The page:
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A war of surprises in Ukraine, both tragic and inspiring

Thomas L Friedman is an American political commentator and author
Thomas L Friedman is an American political commentator and author

Every war brings surprises, but what is most striking about Vladimir Putin’s war against Ukraine — and indirectly against the whole democratic West — is how many of the bad surprises, so far, have been for Putin and how many of the good surprises have been for Ukraine and its allies around the world.

How so? Well, I am pretty sure that when Putin was plotting this war, he was assuming that by three weeks into it, he’d be giving a victory speech at the Ukrainian Parliament, welcoming it back into the bosom of Mother Russia.

He probably also assumed that Ukrainian President Volodymyr Zelenskyy would be in exile in a Polish Airbnb, Russian troops would still be removing all the flowers from their tanks thrown by welcoming Ukrainians, and Putin and China’s President Xi Jinping would be high-fiving each other for having shown Nato and Sleepy Joe who’s going to set the rules of the international system going forward.

Instead, Ukrainians have given Russians a tutorial on fighting and dying for freedom and self-determination. Putin appears locked into his own germ-free isolation chamber, probably worrying that any Russian military officer who comes near may pull a gun on him.

Zelenskyy will be addressing the US Congress virtually. And rather than globalisation being over, individuals all over the world are using global networks to monitor and influence the war in totally unexpected ways. With a few clicks they’re sending money to support Ukrainians and with a few more keystrokes telling everyone from McDonald’s to Goldman Sachs that they must withdraw from Russia until Russian soldiers withdraw from Ukraine.

Here’s another surprise few saw coming — especially China and Russia. China relied on its own vaccines to fight Covid-19, along with a policy of zero tolerance and immediate quarantine to prevent spread of the coronavirus. The Chinese vaccines seem to be less effective than other Covd vaccines. And because China’s quarantine strategy has left it with little immunity from prior infections, the virus is now spreading like wildfire there.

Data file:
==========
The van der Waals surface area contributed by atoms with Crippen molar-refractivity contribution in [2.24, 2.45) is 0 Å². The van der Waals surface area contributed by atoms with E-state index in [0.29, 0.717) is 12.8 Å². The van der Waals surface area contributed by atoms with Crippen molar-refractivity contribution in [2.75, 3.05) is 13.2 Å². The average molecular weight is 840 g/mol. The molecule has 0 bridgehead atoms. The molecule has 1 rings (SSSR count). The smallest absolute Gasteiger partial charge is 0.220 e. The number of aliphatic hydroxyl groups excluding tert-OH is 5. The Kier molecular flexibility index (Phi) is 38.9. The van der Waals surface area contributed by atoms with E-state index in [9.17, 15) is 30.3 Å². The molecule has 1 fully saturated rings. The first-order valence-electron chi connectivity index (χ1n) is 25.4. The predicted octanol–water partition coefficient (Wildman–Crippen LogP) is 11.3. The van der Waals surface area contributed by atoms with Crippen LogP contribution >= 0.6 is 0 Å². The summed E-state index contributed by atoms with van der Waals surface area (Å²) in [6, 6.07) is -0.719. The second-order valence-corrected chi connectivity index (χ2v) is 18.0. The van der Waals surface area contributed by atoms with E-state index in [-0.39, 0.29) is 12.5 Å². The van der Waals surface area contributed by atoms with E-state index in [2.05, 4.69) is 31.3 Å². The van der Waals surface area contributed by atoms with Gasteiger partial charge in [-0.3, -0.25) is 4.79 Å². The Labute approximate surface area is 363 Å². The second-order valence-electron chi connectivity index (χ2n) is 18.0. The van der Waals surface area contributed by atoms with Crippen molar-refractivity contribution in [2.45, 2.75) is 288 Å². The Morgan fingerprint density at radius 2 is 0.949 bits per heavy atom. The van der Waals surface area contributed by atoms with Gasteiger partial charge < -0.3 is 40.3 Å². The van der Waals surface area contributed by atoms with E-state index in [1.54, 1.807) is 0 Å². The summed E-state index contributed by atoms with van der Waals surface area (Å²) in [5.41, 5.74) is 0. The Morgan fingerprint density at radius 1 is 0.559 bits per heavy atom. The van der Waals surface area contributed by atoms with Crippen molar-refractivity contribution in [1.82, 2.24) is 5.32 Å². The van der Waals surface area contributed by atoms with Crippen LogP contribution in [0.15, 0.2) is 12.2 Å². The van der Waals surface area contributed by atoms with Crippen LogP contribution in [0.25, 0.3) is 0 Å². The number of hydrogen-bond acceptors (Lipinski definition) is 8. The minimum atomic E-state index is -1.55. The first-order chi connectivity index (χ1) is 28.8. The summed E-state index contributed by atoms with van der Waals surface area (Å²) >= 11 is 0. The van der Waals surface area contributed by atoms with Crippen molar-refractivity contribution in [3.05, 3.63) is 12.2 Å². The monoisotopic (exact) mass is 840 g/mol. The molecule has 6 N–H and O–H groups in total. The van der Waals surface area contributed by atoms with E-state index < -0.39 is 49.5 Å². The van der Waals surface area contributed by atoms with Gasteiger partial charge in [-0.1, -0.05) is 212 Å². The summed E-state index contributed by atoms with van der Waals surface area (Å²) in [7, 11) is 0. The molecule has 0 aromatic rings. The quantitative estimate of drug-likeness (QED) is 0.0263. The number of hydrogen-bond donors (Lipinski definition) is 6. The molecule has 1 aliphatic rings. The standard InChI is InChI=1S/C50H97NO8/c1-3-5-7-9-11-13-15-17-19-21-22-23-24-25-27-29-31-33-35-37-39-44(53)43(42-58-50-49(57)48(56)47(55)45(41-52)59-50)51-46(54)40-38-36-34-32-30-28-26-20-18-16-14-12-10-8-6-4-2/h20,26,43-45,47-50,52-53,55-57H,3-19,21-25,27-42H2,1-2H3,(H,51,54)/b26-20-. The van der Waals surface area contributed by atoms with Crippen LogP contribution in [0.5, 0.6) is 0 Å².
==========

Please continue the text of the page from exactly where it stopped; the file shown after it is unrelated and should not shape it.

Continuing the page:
As The New York Times reported, “Tens of millions of residents in Chinese provinces and cities including Beijing, Shanghai and Shenzhen are under lockdown amid an outbreak of the omicron variant of the coronavirus. Travel has been cut off between cities, production lines have stopped, and malls have been closed.”

What is that doing? It’s killing demand for and tanking the price of crude oil — which, after approaching $130 a barrel because of the war in Ukraine, fell below $100 on Tuesday. And what country desperately needs high oil prices because it has so little else to sell to the world to fund its war? Putin’s Russia. So China’s Covid strategy is hampering Putin’s oil price strategy — probably hurting him as much as anything the US is doing. We’re all still a lot more connected than we might think.

I never had any illusions that once Putin launched this war, he’d stop short of doing anything to make sure that he could claim to be the “winner.”

Nevertheless, it is stunning to watch how quickly he has tied himself into knots. In the space of three weeks, Putin has gone from saying that he came to liberate Ukraine from its “Nazi” leadership and bring Kyiv back to its natural home with Russia to crushing its cities and indiscriminately shelling its civilians to break their resistance to his will.

How does a leader go from one day saying Ukraine and its people are integral parts of the soul and fabric of Russia — with shared languages, culture and religion — to, when rebuffed, immediately pivoting toward turning the place to rubble without any explanation to Ukrainians, the world or his own people?

It’s the kind of vicious madness that you see from a spurned lover or in an “honour killing.” And it’s shocking and petrifying to see it manifested by the leader of a superpower with some 6,000 nuclear warheads. There is something about this guy that portends more ominous surprises.

And finally, wars also reveal extraordinary acts of kindness. In this war, some came spontaneously and by leveraging a platform in ways that no one expected — room-sharing site Airbnb.

Executives at Airbnb say they basically woke up in early March to discover that members of their community were spontaneously using their platform in a novel new way — transforming its booking technology into a homemade, people-to-people, foreign aid system. - The New York Times

Thomas L Friedman

The writer is an American political commentator and author

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